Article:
There is no denying that we have made great progress in recent years. Our economy is improving, jobs are coming back, and families are seeing significant improvements in quality of life. Finally, we are putting the recession in our rearview mirror, moving forward to a better future. However, we must remain diligent in our efforts to combat the forces preventing our progress toward a brighter tomorrow. Chief among these obstacles is the widespread epidemic of drug addiction, which is threatening to tear the very fabric that holds our communities together.

Addiction takes many shapes and sizes. It does not belong to any specific demographic, socioeconomic status or geographic location. It seeks to paralyze individuals, to make them a shell of what they once were. It pushes family members and friends away. It causes job losses, medical bills and evictions. Tragically, it takes the life of too many who had many years to live.

Yet we are not without hope. As powerful as drug addiction may be, prevention and intervention efforts can curb its devastating effects and save countless lives. These are most effective when driven at the community level by everyday citizens like employers, coworkers, neighbors and family members. Each person reading this can make a positive contribution to the fight against drug addiction with very simple actions.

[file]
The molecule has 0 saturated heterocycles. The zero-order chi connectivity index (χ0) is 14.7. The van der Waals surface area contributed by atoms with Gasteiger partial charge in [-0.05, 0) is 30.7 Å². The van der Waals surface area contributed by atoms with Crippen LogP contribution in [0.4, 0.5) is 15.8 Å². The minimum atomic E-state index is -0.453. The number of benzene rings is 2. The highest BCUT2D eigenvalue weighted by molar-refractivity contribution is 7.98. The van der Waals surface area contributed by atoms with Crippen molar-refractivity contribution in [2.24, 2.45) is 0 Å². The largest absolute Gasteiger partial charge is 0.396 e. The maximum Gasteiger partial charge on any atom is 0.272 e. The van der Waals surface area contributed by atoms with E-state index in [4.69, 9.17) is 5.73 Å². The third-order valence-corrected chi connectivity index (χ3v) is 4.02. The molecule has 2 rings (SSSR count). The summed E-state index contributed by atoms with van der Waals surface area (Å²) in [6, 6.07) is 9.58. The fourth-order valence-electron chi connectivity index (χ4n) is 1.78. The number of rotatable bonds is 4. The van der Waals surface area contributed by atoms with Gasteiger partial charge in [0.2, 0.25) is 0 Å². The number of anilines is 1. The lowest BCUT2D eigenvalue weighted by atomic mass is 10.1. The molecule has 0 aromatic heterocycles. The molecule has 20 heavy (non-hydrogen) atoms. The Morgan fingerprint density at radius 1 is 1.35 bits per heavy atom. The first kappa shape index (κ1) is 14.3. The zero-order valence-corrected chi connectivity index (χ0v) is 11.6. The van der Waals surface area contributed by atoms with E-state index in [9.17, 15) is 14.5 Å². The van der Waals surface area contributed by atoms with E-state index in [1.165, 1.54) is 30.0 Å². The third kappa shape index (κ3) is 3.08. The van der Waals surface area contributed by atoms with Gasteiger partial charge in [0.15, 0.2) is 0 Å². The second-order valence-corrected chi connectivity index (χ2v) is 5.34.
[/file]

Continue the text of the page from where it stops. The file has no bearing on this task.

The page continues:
One of the biggest ways to join this fight is to be aware of the resources we have right here at home. We have our very own Mental Health and Recovery Services Board that helps connect people to important and life-saving services. Serving all of Seneca, Sandusky and Wyandot counties, the Board also provides informational pamphlets and a 24-hour crisis hotline to help any person through drug addiction problems, suicidal thoughts, depression and other situations. You can reach that hotline by calling 1-800-826-1306, or you can visit their website, for more information.

On a state level, Governor Kasich initiated the Start Talking! initiative to give parents and employers ways to address drug issues with children and employees. The Ohio Department of Mental Health and Addiction Services partners with schools, community organizations, businesses and any interested group to provide insight on how to use prevention as the key resource against drug addiction. Their website,, is full of tips and advice as well.

Finally, a key way to get involved is to properly dispose of pain medications that contain opioids. If you or a family member has received a prescription for a powerful painkiller, it likely contains the same highly addictive elements found in heroin. Only take these medications as prescribed by your doctor, and lock them away from children. If you do not finish your prescription, you can turn in the unused pills to local law enforcement during a medication collection event. Call your local police or sheriff’s office for more information on pill disposal.

Addiction is powerful, but so is community. Together, we can work to limit addiction’s grasp on our friends, family members and neighbors.

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